A nonprofit publication of the Kentucky Center for Public Service Journalism

Beshear reports 659 COVID-19 cases, 7 deaths; Stack reports on known long-term side effects

Gov. Andy Beshear reported 659 new COVID cases and seven deaths as of Thursday afternoon — and provided updated information on the known long-term side effects of the virus, emphasizing that there’s a lot still unknown.

Gov. Andy Beshear

Kentucky’s totals stand at 29,386 coronavirus cases and 731 deaths.

“Remember, we as a Commonwealth, as a country, and as planet Earth are in this war against this 1-in-100-year pandemic,” said Beshear. “It means we’ve got to show up every day to protect the health and lives of those around us, protect our economy and do everything we can to get our kids back in school.”

Beshear said that 22 of the new cases were children under 5.

“Our cases are a little up from yesterday, but our positivity rate is down because we’ve had more tests,” said Beshear. “Once we get the virus under control, we have to keep it under control. We can’t stop. We can’t let up. Until we have that vaccine, we’ve got to do what it takes.”

The deaths reported Thursday include a 75-year-old man from Casey County; a 65-year-old man from Christian County; a 92-year-old woman from Green County; an 82-year-old man from Greenup County; an 81-year-old woman from Ohio County; a 63-year-old woman from Simpson County; and a 70-year-old woman from Warren County.

“More and more people in their sixties,” said Beshear. “We know we are in this battle – and that now is a critical time to fight.”

As of Thursday, there have been at least 621,206 coronavirus tests performed in Kentucky. The positivity rate currently stands at 5.66 percent. At least 7,590 Kentuckians have recovered from the virus.

For additional information, including up-to-date lists of positive cases and deaths, as well as breakdowns of coronavirus infections by county, race and ethnicity, click here.

COVID-19 Long-Term Side Effects Update

Dr. Steven Stack, commissioner of the Department for Public Health, provided an update on the known long-term side effects of COVID-19.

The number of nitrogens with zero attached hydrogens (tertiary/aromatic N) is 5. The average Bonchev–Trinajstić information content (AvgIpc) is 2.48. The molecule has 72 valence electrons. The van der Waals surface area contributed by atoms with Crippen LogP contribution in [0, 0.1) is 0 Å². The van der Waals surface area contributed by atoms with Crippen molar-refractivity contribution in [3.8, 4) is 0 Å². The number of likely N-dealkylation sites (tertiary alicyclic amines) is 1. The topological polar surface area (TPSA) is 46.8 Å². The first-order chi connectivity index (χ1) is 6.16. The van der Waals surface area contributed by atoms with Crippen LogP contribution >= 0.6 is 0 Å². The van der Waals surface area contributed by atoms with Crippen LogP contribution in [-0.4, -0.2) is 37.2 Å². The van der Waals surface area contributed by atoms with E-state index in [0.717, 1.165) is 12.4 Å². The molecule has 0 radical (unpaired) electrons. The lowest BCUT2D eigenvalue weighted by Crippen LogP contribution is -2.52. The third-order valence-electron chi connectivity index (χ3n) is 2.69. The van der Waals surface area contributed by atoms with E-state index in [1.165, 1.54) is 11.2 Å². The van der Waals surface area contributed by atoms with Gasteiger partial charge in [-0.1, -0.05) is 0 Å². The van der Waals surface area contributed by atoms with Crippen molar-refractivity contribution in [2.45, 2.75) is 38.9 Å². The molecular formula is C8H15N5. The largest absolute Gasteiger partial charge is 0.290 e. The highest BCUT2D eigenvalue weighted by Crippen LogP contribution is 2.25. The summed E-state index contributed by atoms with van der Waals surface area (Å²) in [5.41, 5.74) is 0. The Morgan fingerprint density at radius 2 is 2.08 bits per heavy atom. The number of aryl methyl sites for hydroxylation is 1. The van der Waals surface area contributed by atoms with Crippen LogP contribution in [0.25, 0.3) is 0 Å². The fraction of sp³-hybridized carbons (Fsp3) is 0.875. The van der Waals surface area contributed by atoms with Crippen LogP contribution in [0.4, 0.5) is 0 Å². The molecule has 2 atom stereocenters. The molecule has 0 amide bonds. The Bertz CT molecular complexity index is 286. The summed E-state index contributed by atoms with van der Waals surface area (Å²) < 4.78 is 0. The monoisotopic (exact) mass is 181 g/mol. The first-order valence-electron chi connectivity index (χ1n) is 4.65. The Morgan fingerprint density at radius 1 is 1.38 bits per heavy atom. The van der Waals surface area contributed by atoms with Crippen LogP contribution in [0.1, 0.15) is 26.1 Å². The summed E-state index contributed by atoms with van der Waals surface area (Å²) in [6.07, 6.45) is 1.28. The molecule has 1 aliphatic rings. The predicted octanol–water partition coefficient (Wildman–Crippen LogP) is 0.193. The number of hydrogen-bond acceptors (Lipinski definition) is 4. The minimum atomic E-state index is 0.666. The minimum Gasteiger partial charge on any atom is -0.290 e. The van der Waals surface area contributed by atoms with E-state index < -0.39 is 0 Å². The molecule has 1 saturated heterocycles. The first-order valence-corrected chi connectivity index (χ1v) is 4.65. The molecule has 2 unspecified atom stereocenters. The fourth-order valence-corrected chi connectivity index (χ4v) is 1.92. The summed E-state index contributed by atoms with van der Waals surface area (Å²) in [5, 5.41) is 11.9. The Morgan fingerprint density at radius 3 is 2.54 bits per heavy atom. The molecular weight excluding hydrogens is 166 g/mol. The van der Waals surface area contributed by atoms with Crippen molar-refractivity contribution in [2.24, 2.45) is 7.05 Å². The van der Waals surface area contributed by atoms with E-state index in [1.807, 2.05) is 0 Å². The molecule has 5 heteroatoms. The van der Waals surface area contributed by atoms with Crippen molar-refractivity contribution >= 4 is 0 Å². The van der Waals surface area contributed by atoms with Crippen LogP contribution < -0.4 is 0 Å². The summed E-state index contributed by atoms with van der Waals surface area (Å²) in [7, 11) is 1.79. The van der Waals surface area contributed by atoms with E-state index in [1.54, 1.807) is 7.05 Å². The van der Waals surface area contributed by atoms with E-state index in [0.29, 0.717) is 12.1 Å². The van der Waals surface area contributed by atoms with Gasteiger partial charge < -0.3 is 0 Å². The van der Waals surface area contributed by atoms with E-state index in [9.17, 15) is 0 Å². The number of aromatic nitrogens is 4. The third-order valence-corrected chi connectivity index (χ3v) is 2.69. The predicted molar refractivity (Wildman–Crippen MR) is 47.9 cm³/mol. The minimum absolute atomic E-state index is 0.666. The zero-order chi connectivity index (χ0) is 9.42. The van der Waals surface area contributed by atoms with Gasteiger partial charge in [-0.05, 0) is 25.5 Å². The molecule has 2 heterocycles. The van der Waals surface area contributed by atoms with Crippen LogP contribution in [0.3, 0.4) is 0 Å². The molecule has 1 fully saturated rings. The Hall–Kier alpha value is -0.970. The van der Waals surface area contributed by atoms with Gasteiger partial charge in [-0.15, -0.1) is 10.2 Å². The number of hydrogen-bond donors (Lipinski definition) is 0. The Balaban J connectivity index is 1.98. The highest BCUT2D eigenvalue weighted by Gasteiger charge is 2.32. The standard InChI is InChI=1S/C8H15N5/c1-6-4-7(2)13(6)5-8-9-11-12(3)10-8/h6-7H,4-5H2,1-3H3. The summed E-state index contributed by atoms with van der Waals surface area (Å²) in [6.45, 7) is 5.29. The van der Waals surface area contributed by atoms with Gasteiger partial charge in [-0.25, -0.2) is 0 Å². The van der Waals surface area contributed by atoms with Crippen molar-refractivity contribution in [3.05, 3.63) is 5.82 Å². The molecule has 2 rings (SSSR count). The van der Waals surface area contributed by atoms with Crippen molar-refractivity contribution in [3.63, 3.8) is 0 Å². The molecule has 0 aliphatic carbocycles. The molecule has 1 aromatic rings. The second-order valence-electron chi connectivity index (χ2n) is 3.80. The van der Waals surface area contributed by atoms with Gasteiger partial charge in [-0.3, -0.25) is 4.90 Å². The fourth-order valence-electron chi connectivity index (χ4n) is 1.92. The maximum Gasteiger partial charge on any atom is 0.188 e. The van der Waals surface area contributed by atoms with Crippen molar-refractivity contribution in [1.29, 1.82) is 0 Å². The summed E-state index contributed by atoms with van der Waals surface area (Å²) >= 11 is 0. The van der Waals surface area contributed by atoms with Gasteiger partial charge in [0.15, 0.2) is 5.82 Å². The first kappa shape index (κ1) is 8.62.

“People in high-risk categories are relying on the rest of us to behave responsibly,” said Stack. “I may not be at high-risk, but other people are and I have an obligation to not recklessly endanger them.”

In children, COVID-19 can cause multisystem inflammatory disorder, rashes, vomiting, diarrhea, abdominal pain, low blood pressure, shock and heart damage.

In young adults, COVID-19 can cause blood clotting disorders, including strokes and pulmonary embolisms. One in five young adults still have symptoms 14 to 21 days after being diagnosed with COVID-19. In severe cases, recovery can take six weeks or more.

Adults 50 years old or older are twice as likely as young adults to have symptoms 14 to 21 days after diagnosis.

Finally, COVID-19 survivors of any age may have long-term, irreversible lung damage.

Stack emphasized that some side effects of this new virus may still be unknown, and its side effects that we already know about highlight why our fight against COVID-19 is so important.

“There’s a lot we don’t know, and so I’m not trying to fear-monger, I’m just trying to tell you, there’s a lot we don’t know,” said Stack.

Contact Tracing Update

Today, Mark Carter, executive policy advisor at the Cabinet for Health and Family Services, updated Kentuckians on contact tracing and tracking across the commonwealth, an effort that Carter leads.

There are now 631 contact tracers in Kentucky and 63 more will be added Aug. 4.

In addition, there are 190 disease investigators, 54 regional team members and 11 social support connectors.

He announced that the program has already seen notable successes. In addition to their work preventing COVID-19 from spreading, contact tracers are able to offer reassurance, help monitor symptoms and connect Kentuckians to food and medical support during quarantine and isolation. Also, local health departments report that many residents are well-prepared and take the time to write down their contacts before they are contacted by contact tracers.

“Overwhelmingly once the health department is able to reach people, they are being cooperative. They want to protect their health, they want to protect their loved ones,” said Carter.

Carter said his team’s greatest challenge is that some residents still do not understand the seriousness of COVID-19. People believe they do not have the disease and refuse to name their contacts, contributing to more positive cases and the loss of information.

From Governor’s Office

Related Posts

Leave a Comment